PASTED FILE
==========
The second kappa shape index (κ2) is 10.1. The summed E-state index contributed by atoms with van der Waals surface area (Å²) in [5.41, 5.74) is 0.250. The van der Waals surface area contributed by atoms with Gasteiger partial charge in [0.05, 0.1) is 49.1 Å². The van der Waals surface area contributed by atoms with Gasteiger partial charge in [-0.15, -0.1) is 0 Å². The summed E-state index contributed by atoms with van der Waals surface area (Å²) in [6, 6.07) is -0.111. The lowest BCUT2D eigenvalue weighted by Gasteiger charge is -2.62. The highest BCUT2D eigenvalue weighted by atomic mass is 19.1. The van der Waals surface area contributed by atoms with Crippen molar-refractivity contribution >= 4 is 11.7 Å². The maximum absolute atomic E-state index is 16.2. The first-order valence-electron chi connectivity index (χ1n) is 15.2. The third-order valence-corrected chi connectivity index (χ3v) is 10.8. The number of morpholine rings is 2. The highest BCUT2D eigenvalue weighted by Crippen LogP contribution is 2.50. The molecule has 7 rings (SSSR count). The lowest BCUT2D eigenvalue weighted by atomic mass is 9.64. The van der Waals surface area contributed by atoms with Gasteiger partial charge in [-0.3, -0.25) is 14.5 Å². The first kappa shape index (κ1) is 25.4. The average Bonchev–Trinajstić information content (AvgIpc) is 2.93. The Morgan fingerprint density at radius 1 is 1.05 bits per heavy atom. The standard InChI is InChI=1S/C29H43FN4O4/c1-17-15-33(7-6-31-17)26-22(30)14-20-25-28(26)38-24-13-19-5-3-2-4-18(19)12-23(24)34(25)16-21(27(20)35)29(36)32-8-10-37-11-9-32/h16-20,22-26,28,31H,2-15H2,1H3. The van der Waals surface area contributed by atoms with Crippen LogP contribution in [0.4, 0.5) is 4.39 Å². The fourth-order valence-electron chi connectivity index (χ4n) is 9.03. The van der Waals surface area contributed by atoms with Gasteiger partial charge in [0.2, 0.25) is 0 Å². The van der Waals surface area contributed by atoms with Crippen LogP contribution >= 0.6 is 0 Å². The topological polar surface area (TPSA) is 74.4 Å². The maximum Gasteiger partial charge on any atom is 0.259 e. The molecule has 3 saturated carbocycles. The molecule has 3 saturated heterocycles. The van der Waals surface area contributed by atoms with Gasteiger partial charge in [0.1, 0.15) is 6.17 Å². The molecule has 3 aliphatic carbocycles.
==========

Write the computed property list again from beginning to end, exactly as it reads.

The second kappa shape index (κ2) is 10.1. The summed E-state index contributed by atoms with van der Waals surface area (Å²) in [5.41, 5.74) is 0.250. The van der Waals surface area contributed by atoms with Gasteiger partial charge in [0.05, 0.1) is 49.1 Å². The van der Waals surface area contributed by atoms with Gasteiger partial charge in [-0.15, -0.1) is 0 Å². The summed E-state index contributed by atoms with van der Waals surface area (Å²) in [6, 6.07) is -0.111. The lowest BCUT2D eigenvalue weighted by Gasteiger charge is -2.62. The highest BCUT2D eigenvalue weighted by atomic mass is 19.1. The van der Waals surface area contributed by atoms with Crippen molar-refractivity contribution >= 4 is 11.7 Å². The maximum absolute atomic E-state index is 16.2. The first-order valence-electron chi connectivity index (χ1n) is 15.2. The third-order valence-corrected chi connectivity index (χ3v) is 10.8. The number of morpholine rings is 2. The highest BCUT2D eigenvalue weighted by Crippen LogP contribution is 2.50. The molecule has 7 rings (SSSR count). The lowest BCUT2D eigenvalue weighted by atomic mass is 9.64. The van der Waals surface area contributed by atoms with Gasteiger partial charge in [-0.3, -0.25) is 14.5 Å². The first kappa shape index (κ1) is 25.4. The average Bonchev–Trinajstić information content (AvgIpc) is 2.93. The Morgan fingerprint density at radius 1 is 1.05 bits per heavy atom. The standard InChI is InChI=1S/C29H43FN4O4/c1-17-15-33(7-6-31-17)26-22(30)14-20-25-28(26)38-24-13-19-5-3-2-4-18(19)12-23(24)34(25)16-21(27(20)35)29(36)32-8-10-37-11-9-32/h16-20,22-26,28,31H,2-15H2,1H3. The van der Waals surface area contributed by atoms with Crippen LogP contribution in [0.4, 0.5) is 4.39 Å². The fourth-order valence-electron chi connectivity index (χ4n) is 9.03. The van der Waals surface area contributed by atoms with Gasteiger partial charge in [0.2, 0.25) is 0 Å². The van der Waals surface area contributed by atoms with Crippen LogP contribution >= 0.6 is 0 Å². The topological polar surface area (TPSA) is 74.4 Å². The maximum Gasteiger partial charge on any atom is 0.259 e. The molecule has 3 saturated carbocycles. The molecule has 3 saturated heterocycles. The van der Waals surface area contributed by atoms with Gasteiger partial charge in [0.1, 0.15) is 6.17 Å². The molecule has 3 aliphatic carbocycles.